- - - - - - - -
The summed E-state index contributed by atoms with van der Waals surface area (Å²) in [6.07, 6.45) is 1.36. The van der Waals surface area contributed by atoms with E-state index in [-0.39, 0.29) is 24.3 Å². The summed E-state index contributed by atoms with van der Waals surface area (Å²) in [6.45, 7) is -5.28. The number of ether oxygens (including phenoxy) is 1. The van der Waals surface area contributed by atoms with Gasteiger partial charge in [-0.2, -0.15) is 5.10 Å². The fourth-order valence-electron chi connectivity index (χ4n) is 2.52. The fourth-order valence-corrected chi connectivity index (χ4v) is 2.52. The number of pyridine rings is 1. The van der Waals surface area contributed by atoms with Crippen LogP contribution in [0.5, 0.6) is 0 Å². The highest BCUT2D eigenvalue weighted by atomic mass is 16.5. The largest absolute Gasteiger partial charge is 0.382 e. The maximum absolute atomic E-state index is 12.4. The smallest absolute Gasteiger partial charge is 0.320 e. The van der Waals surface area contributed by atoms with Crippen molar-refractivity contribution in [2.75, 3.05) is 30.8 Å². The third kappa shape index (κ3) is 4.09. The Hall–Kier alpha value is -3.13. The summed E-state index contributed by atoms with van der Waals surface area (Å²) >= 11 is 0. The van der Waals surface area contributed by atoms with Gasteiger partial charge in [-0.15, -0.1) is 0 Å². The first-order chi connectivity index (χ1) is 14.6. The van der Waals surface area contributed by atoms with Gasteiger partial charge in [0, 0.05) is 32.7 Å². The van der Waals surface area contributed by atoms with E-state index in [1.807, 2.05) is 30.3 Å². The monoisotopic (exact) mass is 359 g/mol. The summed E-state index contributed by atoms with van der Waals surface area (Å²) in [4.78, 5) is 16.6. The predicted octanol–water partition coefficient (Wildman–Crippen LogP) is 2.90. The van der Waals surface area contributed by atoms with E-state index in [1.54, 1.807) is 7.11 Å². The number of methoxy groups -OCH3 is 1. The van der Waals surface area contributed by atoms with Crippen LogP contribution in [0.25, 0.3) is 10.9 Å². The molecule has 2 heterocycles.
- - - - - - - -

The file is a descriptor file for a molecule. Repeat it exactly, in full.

The summed E-state index contributed by atoms with van der Waals surface area (Å²) in [6.07, 6.45) is 1.36. The van der Waals surface area contributed by atoms with E-state index in [-0.39, 0.29) is 24.3 Å². The summed E-state index contributed by atoms with van der Waals surface area (Å²) in [6.45, 7) is -5.28. The number of ether oxygens (including phenoxy) is 1. The van der Waals surface area contributed by atoms with Gasteiger partial charge in [-0.2, -0.15) is 5.10 Å². The fourth-order valence-electron chi connectivity index (χ4n) is 2.52. The fourth-order valence-corrected chi connectivity index (χ4v) is 2.52. The number of pyridine rings is 1. The van der Waals surface area contributed by atoms with Crippen LogP contribution in [0.5, 0.6) is 0 Å². The highest BCUT2D eigenvalue weighted by atomic mass is 16.5. The largest absolute Gasteiger partial charge is 0.382 e. The maximum absolute atomic E-state index is 12.4. The smallest absolute Gasteiger partial charge is 0.320 e. The van der Waals surface area contributed by atoms with Crippen molar-refractivity contribution in [2.75, 3.05) is 30.8 Å². The third kappa shape index (κ3) is 4.09. The Hall–Kier alpha value is -3.13. The summed E-state index contributed by atoms with van der Waals surface area (Å²) >= 11 is 0. The van der Waals surface area contributed by atoms with Gasteiger partial charge in [-0.15, -0.1) is 0 Å². The first-order chi connectivity index (χ1) is 14.6. The van der Waals surface area contributed by atoms with Gasteiger partial charge in [0, 0.05) is 32.7 Å². The van der Waals surface area contributed by atoms with E-state index in [1.807, 2.05) is 30.3 Å². The monoisotopic (exact) mass is 359 g/mol. The summed E-state index contributed by atoms with van der Waals surface area (Å²) in [4.78, 5) is 16.6. The predicted octanol–water partition coefficient (Wildman–Crippen LogP) is 2.90. The van der Waals surface area contributed by atoms with E-state index in [1.54, 1.807) is 7.11 Å². The number of methoxy groups -OCH3 is 1. The van der Waals surface area contributed by atoms with Crippen LogP contribution in [0.25, 0.3) is 10.9 Å². The molecule has 2 heterocycles.